Scorpion antivenom may be bringing the US healthcare system’s inequities and glaring issues to light, as the necessary treatment is costing into the many tens of thousands of dollars despite its relatively low price, and patients who need it are finding themselves in steep debt after a scorpion sting.
The scorpion antivenom issue is one that makes you wonder — does the US really have the best healthcare system in the world if necessary care such as this is enough to bankrupt someone unlucky enough to have been stung by a scorpion?
The relatively new scorpion antivenom costs only $100 per vial through the Mexican manufacturer that produces it. But thanks to a system where everyone gets a profit cut, by the time unlucky, scorpion-stung Americans get access to the needed and new treatment, that cost is … a bit higher. Like, $13,000 a vial higher.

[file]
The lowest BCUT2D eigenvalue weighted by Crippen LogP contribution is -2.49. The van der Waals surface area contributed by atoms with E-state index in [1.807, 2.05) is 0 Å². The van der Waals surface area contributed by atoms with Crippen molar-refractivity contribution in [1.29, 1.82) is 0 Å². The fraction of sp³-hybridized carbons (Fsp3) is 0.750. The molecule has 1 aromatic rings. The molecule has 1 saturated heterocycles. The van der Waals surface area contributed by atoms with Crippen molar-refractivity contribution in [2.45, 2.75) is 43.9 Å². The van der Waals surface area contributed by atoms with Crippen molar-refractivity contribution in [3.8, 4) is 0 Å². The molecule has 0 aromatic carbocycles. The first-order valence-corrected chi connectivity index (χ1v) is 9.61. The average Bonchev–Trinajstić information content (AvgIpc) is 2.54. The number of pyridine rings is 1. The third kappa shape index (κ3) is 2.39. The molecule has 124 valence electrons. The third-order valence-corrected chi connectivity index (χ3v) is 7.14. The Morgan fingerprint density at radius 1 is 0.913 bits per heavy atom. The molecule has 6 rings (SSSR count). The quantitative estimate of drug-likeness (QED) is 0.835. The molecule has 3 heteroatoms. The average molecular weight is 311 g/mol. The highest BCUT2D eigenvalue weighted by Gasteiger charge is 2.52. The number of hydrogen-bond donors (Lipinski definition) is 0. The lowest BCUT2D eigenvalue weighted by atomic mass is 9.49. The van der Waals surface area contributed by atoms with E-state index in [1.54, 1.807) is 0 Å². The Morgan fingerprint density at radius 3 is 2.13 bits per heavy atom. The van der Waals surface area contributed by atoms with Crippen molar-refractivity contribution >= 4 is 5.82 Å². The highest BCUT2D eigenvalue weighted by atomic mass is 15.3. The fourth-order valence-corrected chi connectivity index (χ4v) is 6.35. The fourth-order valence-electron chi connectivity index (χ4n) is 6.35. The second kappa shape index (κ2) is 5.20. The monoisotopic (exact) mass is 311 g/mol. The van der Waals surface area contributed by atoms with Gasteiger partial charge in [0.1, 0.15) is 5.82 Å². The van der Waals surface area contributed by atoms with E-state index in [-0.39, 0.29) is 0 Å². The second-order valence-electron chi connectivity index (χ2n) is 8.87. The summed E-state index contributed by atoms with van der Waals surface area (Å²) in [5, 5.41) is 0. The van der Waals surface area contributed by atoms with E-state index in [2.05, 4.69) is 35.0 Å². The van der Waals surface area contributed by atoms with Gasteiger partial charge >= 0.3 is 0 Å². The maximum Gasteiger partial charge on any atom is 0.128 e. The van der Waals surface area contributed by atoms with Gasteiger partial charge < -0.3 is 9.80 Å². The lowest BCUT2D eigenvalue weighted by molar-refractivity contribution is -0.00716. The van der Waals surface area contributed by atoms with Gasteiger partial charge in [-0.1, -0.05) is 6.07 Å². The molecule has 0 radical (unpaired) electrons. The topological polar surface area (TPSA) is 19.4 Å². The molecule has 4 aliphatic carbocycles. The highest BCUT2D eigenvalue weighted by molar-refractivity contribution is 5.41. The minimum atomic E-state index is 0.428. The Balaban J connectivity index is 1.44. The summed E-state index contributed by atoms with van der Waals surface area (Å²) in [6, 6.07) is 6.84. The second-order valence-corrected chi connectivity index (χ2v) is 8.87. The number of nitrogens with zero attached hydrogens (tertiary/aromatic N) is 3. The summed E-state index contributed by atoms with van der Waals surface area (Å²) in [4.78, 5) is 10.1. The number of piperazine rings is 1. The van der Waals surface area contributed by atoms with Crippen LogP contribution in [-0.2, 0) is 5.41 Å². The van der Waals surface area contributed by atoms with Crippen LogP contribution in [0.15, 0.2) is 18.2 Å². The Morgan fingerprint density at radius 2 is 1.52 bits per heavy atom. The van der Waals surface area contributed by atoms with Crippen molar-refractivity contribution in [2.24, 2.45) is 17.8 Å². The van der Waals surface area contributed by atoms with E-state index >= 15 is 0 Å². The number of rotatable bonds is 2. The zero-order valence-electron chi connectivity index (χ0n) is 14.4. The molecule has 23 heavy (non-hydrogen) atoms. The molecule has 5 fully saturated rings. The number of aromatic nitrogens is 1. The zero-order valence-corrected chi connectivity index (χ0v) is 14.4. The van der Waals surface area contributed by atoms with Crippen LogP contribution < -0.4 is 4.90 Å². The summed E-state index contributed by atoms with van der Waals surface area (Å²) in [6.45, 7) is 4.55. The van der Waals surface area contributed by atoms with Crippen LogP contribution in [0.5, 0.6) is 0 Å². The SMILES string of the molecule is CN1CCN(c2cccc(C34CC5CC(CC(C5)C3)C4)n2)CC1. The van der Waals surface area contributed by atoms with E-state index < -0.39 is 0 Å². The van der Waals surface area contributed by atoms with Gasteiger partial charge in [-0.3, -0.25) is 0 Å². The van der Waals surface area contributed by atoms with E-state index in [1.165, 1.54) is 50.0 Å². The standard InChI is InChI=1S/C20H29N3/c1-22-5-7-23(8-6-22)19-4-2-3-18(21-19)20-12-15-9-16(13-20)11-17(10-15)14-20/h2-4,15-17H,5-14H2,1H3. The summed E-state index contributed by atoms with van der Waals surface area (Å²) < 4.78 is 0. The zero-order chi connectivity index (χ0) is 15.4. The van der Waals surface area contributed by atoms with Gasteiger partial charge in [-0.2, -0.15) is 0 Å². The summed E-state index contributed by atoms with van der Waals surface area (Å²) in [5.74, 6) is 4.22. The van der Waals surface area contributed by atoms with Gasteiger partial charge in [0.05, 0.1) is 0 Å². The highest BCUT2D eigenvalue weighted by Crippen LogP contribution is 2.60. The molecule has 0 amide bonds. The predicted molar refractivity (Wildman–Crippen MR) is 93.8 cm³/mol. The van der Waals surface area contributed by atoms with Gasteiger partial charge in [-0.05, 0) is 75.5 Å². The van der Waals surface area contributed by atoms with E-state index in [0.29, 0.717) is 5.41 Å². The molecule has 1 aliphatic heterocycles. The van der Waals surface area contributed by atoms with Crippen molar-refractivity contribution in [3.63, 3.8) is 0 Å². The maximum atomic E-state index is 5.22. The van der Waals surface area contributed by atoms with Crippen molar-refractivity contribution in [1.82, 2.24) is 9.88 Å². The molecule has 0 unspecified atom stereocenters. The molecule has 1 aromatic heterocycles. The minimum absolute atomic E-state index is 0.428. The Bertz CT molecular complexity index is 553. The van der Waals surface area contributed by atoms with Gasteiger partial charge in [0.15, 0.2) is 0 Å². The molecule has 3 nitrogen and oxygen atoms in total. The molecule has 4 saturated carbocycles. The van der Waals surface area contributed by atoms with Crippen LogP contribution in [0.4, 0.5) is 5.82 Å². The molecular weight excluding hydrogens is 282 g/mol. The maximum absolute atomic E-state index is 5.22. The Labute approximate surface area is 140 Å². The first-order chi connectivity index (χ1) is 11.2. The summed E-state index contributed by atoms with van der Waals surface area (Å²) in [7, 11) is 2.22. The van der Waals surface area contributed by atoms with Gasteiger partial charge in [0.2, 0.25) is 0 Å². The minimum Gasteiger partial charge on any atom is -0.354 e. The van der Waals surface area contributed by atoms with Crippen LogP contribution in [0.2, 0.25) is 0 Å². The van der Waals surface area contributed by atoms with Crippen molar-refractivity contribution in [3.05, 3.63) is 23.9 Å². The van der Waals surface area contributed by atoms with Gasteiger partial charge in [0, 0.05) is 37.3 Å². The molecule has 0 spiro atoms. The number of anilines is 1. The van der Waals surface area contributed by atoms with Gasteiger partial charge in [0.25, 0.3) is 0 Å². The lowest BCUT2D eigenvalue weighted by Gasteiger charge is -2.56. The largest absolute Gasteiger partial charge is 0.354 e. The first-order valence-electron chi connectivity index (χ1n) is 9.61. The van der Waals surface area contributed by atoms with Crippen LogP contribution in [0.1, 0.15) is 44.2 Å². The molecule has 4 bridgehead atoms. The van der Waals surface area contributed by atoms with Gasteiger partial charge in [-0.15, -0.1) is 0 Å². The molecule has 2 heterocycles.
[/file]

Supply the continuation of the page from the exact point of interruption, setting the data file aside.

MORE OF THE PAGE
And the scorpion antivenom isn’t only expensive in the singular — a typical treatment, one that is particularly necessary for elderly and young people who are stung — runs about three to five vials. All this works out to a bill exceeding $60,000 for one scorpion sting, and not surprisingly, insurance companies don’t want to foot the bill since it cuts into their profits.
ER doctor Brian Tiffany explained to an Arizona news site that withholding the pricey scorpion antivenom from people who are likely to fall ill is a lose-lose for everyone involved — while the serum is expensive, so too are the days of ICU care likely to result from an at-risk patient declining the scorpion antivenom due to cost:
“I can put a (patient) in the emergency room with all that wasted time and effort, or I can give them an incredibly expensive drug … It is a horrible position to put you (the patient) in.”
When one looks at the scorpion antivenom issue, it massively contrasts why a single-payer health care system could solve a lot of our problems when it comes to profit and medicine.